We’ve already talked about the relations between southern and northern Italians and the political message based on racism, propagated by the party called Lega Nord. One of this party’s statements, at the peak of its popularity at the end of 1990s, recalled the “Celtic origin” of northern Italians, in order to stimulate a sort of “Po-valley nationalism”.
History shows that the people who inhabit the Italian peninsula share different ancestors, due to their proximity both to continental Europe (for northern Italy) and to the Mediterranean area (for southern Italy). But the existence of Italy itself is a demonstration that it is actually possible to bring together several different peoples that would never have thought of being together, and this can serve as an example for the current divided EU.
One may think that Italy is a homogenous nation or, better still, that its population is homogenous. In 1991, non-Italian citizens living in Italy accounted for no more than 0.6%. In 2001 they represented 2.3% of the population. In 2011, 6.8%. Yes, this integration of an increasing number of “new Italians” (as many, currently, love to call the long-domiciled foreigners in Italy and their Italian-born children) is not always easy and intolerance may grow. But extreme actions are very rare: there is no Geert Wilders in Italy, there are no political parties based on anti-immigration sentiments. This may also be because such programmes sound suspiciously fascistic, and in Italy any kind of revival of a fascist party is against the Constitution. Of course, extremist parties that try to survive within the confines of the law, do exist. But they do not gather much support. The largest one is Lega Nord, which has the support of around 4% of Italian voters.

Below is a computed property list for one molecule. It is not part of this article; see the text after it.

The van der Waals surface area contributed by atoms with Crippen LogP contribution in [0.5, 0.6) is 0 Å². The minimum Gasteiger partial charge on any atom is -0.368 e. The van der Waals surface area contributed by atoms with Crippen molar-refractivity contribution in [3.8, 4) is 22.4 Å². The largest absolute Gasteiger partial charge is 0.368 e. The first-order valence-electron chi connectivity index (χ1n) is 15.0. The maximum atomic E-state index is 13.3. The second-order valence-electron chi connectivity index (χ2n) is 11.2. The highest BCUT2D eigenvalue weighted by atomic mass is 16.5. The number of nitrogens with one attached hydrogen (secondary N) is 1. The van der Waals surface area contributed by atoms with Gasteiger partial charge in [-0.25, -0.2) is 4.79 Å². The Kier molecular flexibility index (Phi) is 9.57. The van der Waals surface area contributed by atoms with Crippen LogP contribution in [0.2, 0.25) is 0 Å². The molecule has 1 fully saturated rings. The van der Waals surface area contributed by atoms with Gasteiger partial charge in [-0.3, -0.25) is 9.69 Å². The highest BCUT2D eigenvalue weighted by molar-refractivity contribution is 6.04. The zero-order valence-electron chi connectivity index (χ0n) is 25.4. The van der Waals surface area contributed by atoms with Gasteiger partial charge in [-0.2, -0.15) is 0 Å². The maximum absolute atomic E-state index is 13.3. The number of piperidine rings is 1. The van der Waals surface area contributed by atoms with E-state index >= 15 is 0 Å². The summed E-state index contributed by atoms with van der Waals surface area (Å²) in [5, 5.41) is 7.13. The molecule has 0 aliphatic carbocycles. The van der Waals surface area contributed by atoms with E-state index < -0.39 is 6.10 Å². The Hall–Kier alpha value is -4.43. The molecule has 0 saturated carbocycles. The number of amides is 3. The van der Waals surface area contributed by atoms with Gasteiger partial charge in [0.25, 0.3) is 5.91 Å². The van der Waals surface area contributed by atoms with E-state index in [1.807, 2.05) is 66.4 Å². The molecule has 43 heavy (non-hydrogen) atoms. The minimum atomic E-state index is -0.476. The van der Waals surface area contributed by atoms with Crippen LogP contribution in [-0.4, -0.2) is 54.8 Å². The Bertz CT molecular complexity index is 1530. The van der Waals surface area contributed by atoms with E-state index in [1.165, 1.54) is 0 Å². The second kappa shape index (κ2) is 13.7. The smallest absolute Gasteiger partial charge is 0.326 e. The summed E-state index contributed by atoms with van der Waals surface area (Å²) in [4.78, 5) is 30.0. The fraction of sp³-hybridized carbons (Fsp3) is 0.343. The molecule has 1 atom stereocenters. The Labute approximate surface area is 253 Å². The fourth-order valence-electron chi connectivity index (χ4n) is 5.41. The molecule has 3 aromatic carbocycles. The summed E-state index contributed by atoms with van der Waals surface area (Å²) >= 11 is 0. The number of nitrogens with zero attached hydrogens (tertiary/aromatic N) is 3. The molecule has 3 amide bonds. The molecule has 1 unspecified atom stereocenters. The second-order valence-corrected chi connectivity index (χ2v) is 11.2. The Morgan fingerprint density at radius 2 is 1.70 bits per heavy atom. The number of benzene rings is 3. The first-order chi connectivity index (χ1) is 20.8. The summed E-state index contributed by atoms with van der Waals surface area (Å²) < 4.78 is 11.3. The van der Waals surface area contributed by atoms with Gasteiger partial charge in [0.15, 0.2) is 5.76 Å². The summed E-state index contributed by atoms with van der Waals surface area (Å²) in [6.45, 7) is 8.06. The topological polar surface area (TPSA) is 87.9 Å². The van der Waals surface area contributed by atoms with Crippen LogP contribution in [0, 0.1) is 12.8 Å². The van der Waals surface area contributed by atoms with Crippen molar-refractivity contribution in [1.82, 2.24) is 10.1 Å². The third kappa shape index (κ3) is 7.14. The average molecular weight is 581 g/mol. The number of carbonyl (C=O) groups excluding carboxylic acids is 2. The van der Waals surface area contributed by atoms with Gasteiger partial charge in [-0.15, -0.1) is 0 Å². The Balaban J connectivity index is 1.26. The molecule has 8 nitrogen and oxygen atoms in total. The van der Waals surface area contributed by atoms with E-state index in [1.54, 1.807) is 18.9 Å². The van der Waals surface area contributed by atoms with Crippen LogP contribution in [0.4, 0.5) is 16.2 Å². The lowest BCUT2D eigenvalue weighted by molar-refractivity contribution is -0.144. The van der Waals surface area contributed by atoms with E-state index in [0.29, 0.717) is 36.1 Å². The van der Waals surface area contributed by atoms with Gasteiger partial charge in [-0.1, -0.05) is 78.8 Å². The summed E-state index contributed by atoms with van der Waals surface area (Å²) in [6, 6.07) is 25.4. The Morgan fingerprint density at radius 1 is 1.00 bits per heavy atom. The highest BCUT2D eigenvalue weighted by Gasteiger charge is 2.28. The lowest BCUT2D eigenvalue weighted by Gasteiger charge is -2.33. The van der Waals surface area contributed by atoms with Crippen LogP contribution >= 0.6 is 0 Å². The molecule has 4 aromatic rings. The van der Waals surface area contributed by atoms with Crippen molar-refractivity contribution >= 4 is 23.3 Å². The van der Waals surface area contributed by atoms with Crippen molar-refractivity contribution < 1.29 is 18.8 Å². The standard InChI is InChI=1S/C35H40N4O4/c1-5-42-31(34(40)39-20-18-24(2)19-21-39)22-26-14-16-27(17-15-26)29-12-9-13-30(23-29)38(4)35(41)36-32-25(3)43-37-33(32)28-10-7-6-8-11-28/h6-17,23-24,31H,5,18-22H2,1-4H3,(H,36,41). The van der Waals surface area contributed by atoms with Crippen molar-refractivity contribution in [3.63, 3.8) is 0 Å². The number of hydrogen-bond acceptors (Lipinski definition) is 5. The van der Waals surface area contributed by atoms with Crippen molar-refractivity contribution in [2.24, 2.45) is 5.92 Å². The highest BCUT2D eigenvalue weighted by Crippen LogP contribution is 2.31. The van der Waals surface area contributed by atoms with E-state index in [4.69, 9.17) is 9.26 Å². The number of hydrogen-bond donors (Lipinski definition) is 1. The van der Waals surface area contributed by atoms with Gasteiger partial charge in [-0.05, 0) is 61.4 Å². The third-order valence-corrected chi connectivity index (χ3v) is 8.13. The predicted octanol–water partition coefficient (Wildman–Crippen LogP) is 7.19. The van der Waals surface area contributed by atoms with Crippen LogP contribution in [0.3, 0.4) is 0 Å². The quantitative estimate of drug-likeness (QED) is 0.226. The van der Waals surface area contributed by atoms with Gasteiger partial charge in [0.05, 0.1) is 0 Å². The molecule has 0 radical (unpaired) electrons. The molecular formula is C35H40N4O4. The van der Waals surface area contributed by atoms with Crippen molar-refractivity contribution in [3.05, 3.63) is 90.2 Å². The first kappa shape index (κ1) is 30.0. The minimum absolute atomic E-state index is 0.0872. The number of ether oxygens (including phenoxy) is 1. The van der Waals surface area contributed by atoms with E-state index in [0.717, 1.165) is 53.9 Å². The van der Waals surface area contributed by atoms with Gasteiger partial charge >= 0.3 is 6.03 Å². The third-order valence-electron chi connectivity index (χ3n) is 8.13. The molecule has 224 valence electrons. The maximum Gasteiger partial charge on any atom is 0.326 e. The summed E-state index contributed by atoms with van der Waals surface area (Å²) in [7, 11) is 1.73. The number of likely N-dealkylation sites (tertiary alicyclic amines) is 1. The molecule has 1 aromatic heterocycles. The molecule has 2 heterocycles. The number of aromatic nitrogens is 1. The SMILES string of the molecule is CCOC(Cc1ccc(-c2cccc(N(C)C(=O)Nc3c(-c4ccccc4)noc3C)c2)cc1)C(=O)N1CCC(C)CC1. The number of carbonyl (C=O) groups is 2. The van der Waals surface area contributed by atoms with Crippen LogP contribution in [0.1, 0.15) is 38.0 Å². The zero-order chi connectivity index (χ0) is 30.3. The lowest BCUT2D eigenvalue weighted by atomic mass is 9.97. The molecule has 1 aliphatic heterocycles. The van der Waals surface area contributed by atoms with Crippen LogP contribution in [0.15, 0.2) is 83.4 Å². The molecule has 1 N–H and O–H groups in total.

This is the current situation. But it has not always been like this. Italy was one of the last, among the biggest European countries, to become a nation-state. That happened in 1861 (and was only completed ten years later), through a war promoted by the Kingdom of Sardinia. Until then, the Italian peninsula was divided into several states, including the kingdom of the Two Sicilies, the Papal state, the kingdom of Sardinia and a lot of small duchies, grand-duchies, kingdoms of medieval heritage. These differences are still alive and visible today: if you move from one place in Italy to another, even within small distances, you can find different dialects, traditions, even food. In this aspect, I think that Italy is one of the most heterogeneous countries in Europe.
But we’re all Italians, sharing a common language and values, citizens of one of the biggest countries in Europe that would never have experienced its post-WWII development had it stayed divided into grand-duchies. And everyone would acknowledge this.
Of course, as I said in the beginning, part of the unification (annexation of the Kingdom of the Two Sicilies thanks to the popular “Mille expedition”) was undertaken through violence and this cannot be a model. But there were also some states that voluntarily decided (through plebiscites) to hand over sovereignty, to join the kingdom of Italy in order to pursue the values of a stronger, more united state. And this has to be a model for Europe today: a united Italy was enough to cope with the rest of the world in the XIX century, but for the globalized world a truly united Europe, in which European states and citizens have to believe in order to hand over some sovereignty, is necessary.
This will not be easy, but if it was possible to unite the fragmented people of the Italian peninsula, it will be possible to unite Europeans, the necessary condition to advance towards a united Europe. As Massimo d’Azeglio said, “We have made Italy. Now we must make Italians.” Adapting this to current needs, let’s say: “We have to complete Europe. We must make Europeans.”
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